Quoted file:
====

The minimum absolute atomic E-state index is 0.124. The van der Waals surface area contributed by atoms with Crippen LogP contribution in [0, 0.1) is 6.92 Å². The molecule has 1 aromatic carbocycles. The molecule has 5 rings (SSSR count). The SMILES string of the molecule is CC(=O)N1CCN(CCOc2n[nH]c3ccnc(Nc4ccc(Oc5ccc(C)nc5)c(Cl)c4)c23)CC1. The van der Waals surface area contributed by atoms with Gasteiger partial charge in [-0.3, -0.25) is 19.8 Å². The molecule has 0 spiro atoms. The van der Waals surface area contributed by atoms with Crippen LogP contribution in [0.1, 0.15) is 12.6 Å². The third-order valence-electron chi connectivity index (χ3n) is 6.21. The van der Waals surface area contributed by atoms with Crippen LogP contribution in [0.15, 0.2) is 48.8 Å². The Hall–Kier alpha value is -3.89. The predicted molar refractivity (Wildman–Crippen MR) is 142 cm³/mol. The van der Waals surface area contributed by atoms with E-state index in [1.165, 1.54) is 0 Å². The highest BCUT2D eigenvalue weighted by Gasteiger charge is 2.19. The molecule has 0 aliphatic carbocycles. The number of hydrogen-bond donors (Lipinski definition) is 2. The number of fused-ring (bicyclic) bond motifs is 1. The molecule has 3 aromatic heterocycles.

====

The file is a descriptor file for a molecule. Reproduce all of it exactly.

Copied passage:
The minimum absolute atomic E-state index is 0.124. The van der Waals surface area contributed by atoms with Crippen LogP contribution in [0, 0.1) is 6.92 Å². The molecule has 1 aromatic carbocycles. The molecule has 5 rings (SSSR count). The SMILES string of the molecule is CC(=O)N1CCN(CCOc2n[nH]c3ccnc(Nc4ccc(Oc5ccc(C)nc5)c(Cl)c4)c23)CC1. The van der Waals surface area contributed by atoms with Gasteiger partial charge in [-0.3, -0.25) is 19.8 Å². The molecule has 0 spiro atoms. The van der Waals surface area contributed by atoms with Crippen LogP contribution in [0.1, 0.15) is 12.6 Å². The third-order valence-electron chi connectivity index (χ3n) is 6.21. The van der Waals surface area contributed by atoms with Crippen LogP contribution in [0.15, 0.2) is 48.8 Å². The Hall–Kier alpha value is -3.89. The predicted molar refractivity (Wildman–Crippen MR) is 142 cm³/mol. The van der Waals surface area contributed by atoms with E-state index in [1.165, 1.54) is 0 Å². The highest BCUT2D eigenvalue weighted by Gasteiger charge is 2.19. The molecule has 0 aliphatic carbocycles. The number of hydrogen-bond donors (Lipinski definition) is 2. The number of fused-ring (bicyclic) bond motifs is 1. The molecule has 3 aromatic heterocycles.